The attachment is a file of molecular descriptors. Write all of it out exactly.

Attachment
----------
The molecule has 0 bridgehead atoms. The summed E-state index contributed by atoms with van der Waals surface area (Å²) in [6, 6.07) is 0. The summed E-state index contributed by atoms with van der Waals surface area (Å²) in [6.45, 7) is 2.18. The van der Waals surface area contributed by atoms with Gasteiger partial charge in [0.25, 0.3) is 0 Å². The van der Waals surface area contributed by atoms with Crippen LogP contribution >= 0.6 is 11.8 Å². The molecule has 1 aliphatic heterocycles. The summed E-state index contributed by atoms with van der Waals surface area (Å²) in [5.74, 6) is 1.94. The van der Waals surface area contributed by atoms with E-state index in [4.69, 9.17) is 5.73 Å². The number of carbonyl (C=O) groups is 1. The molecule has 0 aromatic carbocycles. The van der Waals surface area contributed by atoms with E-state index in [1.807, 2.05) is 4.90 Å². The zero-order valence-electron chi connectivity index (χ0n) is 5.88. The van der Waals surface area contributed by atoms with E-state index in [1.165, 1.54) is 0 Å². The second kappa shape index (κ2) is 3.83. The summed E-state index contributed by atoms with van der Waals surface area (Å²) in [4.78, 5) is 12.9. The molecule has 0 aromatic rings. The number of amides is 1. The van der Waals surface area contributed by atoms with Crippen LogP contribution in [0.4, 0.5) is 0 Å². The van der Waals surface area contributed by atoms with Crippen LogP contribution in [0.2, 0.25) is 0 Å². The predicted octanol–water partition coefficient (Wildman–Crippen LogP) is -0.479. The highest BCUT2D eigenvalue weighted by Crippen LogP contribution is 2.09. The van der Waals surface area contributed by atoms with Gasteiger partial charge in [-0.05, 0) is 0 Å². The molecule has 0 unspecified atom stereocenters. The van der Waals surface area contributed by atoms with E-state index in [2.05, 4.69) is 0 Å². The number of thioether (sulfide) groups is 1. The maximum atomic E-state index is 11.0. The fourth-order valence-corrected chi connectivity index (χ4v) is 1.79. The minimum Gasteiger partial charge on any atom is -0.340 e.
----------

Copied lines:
The molecule has 0 bridgehead atoms. The summed E-state index contributed by atoms with van der Waals surface area (Å²) in [6, 6.07) is 0. The summed E-state index contributed by atoms with van der Waals surface area (Å²) in [6.45, 7) is 2.18. The van der Waals surface area contributed by atoms with Gasteiger partial charge in [0.25, 0.3) is 0 Å². The van der Waals surface area contributed by atoms with Crippen LogP contribution >= 0.6 is 11.8 Å². The molecule has 1 aliphatic heterocycles. The summed E-state index contributed by atoms with van der Waals surface area (Å²) in [5.74, 6) is 1.94. The van der Waals surface area contributed by atoms with E-state index in [4.69, 9.17) is 5.73 Å². The number of carbonyl (C=O) groups is 1. The molecule has 0 aromatic carbocycles. The van der Waals surface area contributed by atoms with E-state index in [1.807, 2.05) is 4.90 Å². The zero-order valence-electron chi connectivity index (χ0n) is 5.88. The van der Waals surface area contributed by atoms with E-state index in [1.165, 1.54) is 0 Å². The second kappa shape index (κ2) is 3.83. The summed E-state index contributed by atoms with van der Waals surface area (Å²) in [4.78, 5) is 12.9. The molecule has 0 aromatic rings. The number of amides is 1. The van der Waals surface area contributed by atoms with Crippen LogP contribution in [0.4, 0.5) is 0 Å². The van der Waals surface area contributed by atoms with Crippen LogP contribution in [0.2, 0.25) is 0 Å². The predicted octanol–water partition coefficient (Wildman–Crippen LogP) is -0.479. The highest BCUT2D eigenvalue weighted by Crippen LogP contribution is 2.09. The van der Waals surface area contributed by atoms with Gasteiger partial charge in [-0.05, 0) is 0 Å². The molecule has 0 unspecified atom stereocenters. The van der Waals surface area contributed by atoms with E-state index in [2.05, 4.69) is 0 Å². The number of thioether (sulfide) groups is 1. The maximum atomic E-state index is 11.0. The fourth-order valence-corrected chi connectivity index (χ4v) is 1.79. The minimum Gasteiger partial charge on any atom is -0.340 e.